Using Parallel Processing in Ableton Live

Spatial audio effects such as reverb and delay are essential for creating a good mix. Reverb brings sounds to life by creating realism, depth, and space. Delay creates movement and enlivens rhythms, while providing a sense of depth and space as well. There are countless uses of each, including treating individual sounds, enhancing an entire mix, or crafting special effects.

While bathing pads in silky smooth reverb or dubbing out a vocal with delays can certainly sound great, the buildup of the effects can quickly clutter or muddy up a mix.

Using the effects in a serial device chain causes clarity issues. Sending the signal directly through reverb or delay will cause the original signal to lose punch and can push the sound toward the back of the mix.

A common approach to remedy this in Ableton Live is to send the signal through a Return track loaded with a reverb or delay device. This method is great if you want to send multiple sounds to the same effects chain. However, this approach does not let you make specific changes for individual tracks.

One great way to get a cleaner mix and have more control over the individual elements is to use parallel processing.

Parallel Processing in Live

Parallel processing is a technique used to separate an audio input into different layers so that you can process those multiple signal paths independently.

Ableton Live’s Instrument, Drum, and Audio Effect Racks enable you to create multiple device chains that split the input signal into different channels. Splitting the signal offers many creative possibilities and allows for more flexible signal processing.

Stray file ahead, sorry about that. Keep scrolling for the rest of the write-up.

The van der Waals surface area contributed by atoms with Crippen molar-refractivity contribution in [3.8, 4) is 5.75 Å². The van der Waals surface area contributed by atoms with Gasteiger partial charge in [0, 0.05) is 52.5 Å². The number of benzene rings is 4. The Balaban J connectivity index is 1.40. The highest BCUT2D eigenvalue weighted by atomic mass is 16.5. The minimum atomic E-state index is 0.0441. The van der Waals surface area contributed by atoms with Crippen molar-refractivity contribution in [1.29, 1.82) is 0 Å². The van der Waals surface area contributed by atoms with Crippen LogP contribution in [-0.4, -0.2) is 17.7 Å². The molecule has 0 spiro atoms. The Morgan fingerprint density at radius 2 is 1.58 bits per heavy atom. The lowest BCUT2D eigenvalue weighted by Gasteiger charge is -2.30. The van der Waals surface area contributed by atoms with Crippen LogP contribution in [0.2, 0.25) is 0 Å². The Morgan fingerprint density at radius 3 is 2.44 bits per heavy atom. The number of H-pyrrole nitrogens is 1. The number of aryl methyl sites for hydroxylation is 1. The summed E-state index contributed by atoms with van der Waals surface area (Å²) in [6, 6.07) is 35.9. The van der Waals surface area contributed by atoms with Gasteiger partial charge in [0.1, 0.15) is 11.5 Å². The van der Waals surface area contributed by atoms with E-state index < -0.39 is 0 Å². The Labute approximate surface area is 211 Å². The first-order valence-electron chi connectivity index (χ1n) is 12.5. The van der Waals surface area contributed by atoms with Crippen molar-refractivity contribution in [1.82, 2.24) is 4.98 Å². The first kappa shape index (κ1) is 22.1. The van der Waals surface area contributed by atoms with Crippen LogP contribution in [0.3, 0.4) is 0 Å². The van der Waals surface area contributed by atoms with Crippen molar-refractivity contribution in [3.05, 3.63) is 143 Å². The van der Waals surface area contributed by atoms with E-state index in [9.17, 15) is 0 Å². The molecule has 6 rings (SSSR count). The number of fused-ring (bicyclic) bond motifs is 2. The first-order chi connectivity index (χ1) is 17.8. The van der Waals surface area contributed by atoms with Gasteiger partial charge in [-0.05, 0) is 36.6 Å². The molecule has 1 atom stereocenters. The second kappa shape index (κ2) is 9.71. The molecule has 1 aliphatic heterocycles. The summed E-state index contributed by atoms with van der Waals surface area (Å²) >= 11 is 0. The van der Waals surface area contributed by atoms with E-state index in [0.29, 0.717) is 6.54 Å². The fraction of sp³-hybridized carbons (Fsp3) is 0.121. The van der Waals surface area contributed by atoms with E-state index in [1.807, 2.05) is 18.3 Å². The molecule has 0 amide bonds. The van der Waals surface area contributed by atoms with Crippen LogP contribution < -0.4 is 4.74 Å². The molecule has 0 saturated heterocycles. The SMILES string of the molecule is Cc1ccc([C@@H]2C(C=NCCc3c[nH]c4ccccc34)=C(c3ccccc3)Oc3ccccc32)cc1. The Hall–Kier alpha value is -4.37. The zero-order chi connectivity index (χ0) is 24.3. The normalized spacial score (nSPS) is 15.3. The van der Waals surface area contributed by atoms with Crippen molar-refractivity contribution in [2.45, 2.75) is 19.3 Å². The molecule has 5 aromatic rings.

The best way to process audio in parallel for different tracks is to build an Effect Rack with multiple device chains and effects.

Let's look at setting up an Audio Effect Rack that splits the signal into two separate chains. The first chain will allow the original signal to pass through unaffected. The second chain will be loaded with either a reverb or a delay device and a compressor set up for sidechaining.

This technique will preserve the original sound while giving us more control over the amount of the effect applied, as well as the ability to tighten things up with sidechain compression.

Creating an Audio Effect Rack

Follow the following steps to create an Audio Effect Rack:

  • Drag in your favorite reverb or delay effect from Live's Browser to the track you want to address, and then adjust the Wet/Dry control to 100% Wet.

  • Group the device into an Audio Effect Rack by selecting it and clicking CMD+G [MAC] or CTRL+G [PC].

  • Load Live's Compressor after the reverb or delay device.

  • Enable Compressor's Sidechain feature and select the name of the track you're working in from the External Source menu. Sidechaining the effect to its input source will quickly reduce the level of the effect every time the input signal plays. This method helps clean up the signal and tighten up the effect.

  • Create a new chain by right-clicking anywhere in the Chain List area and selecting "Create Chain" from the context menu. This chain will allow the signal to pass through unaffected.

  • Rename the two layers and adjust the compressor controls to taste.

  • The volume slider for the chain with effect devices will control the amount of effect applied to the signal. Think of it as a Wet/Dry control.

The Power of Racks

The methods outlined above are just one example of using Live's extensive features to treat sounds with effects and is not limited to mixing reverb and delay.

This Audio Effect Rack will work for a variety of treatments and can be expanded to meet your needs. For example, you could create multiple chains and load an EQ on each channel with different frequency ranges dialed in to create a Multiband Effect Rack. Then, apply different effects to the isolated frequencies to independently treat the full range of the frequency spectrum with more precision.

Additionally, you're not limited to using only Live native devices—you can load up third-party plugins as well. Once you have a custom rack setup, save it to your User Library so it can be recalled in another project.

I encourage you to experiment with Audio Effect Racks and parallel processing. It's fun to build racks with clever Macro mapping to shape sounds in creative or complex ways.


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